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A data breach incident now costs $4 million

The average cost of a data breach has jumped 29 per cent since 2013, a new report by IBM Security (opens in new tab) and the Ponemon Institute says. This brings the figure up to $4 million per breach.

The number and the severity of these incidents keeps on growing, the two companies said in the report.

There have been, according to the report, 64 per cent more reported security incidents in 2015, than the year before. As the complexity of the attack rises, so does the cost. Breaking the numbers down, it was said that a single compromise record costs the company $158. Among highly regulated industries, it costs even more (in healthcare, the cost is now $355, $100 more than three years ago).

The costs of data breaches were fairly high for a number of reasons – mostly response activities (incident forensics, communications, legal expenditures, regulatorly mandates), which account for 59 per cent of the cost.

The report also says that the fact that 70 per cent of companies don't even have an incident response plan also adds to the cost.

It was also said that the price varies, depending on how long the companies take to detect it. Breaches under 100 days usually cost $3.23m, while those above the 100-day mark – a million more.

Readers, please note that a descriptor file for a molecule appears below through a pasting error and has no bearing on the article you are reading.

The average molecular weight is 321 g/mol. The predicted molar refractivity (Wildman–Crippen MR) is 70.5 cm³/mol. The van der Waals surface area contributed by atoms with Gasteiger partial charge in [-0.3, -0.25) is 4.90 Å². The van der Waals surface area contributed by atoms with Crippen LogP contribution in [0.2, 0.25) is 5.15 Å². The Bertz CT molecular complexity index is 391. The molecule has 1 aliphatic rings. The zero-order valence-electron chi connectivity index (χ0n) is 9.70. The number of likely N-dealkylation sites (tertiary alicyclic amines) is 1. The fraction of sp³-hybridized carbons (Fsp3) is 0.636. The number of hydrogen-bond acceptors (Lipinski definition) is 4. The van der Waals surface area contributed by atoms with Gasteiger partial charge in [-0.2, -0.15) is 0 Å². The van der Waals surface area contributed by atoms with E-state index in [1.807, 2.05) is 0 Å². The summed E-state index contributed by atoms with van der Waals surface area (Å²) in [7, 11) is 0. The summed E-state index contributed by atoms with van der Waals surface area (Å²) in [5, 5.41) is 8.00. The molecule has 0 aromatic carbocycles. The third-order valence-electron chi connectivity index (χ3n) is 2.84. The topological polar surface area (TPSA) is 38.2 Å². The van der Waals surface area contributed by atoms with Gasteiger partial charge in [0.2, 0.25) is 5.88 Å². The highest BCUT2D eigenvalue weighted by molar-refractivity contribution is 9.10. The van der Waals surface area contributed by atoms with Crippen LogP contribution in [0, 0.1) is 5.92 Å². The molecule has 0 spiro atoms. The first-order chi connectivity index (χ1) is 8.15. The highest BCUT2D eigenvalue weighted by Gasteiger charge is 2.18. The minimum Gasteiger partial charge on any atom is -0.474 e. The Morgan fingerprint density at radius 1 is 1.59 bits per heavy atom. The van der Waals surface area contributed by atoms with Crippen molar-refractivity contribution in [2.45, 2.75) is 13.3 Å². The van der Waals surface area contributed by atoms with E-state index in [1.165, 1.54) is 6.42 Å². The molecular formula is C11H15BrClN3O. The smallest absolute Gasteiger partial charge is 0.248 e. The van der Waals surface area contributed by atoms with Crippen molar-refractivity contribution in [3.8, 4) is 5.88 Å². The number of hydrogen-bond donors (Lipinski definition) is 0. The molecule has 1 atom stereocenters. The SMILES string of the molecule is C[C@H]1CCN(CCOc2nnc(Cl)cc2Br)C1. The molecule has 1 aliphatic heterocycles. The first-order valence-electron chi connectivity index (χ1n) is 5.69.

Leveraging a response team can cut the cost significantly, it was said, up to $16 per record, or $400,000 in total, on average.

That is beacuse these teams know exactly what companies need to do once they've been compromised, and streamlining the process cuts down the cost.

Image source: Shutterstock/wk1003mike

Sead Fadilpašić is a freelance tech writer and journalist with more than 17 years experience writing technology-focussed news, blogs, whitepapers, reviews, and ebooks. And his work has featured in online media outlets from all over the world, including Al Jazeera Balkans (where he was a Multimedia Journalist), Crypto News, TechRadar Pro, and IT Pro Portal, where he has written news and features for over five years. Sead's experience also includes writing for inbound marketing, where he creates technology-based content for clients from London to Singapore. Sead is a HubSpot-certified content creator.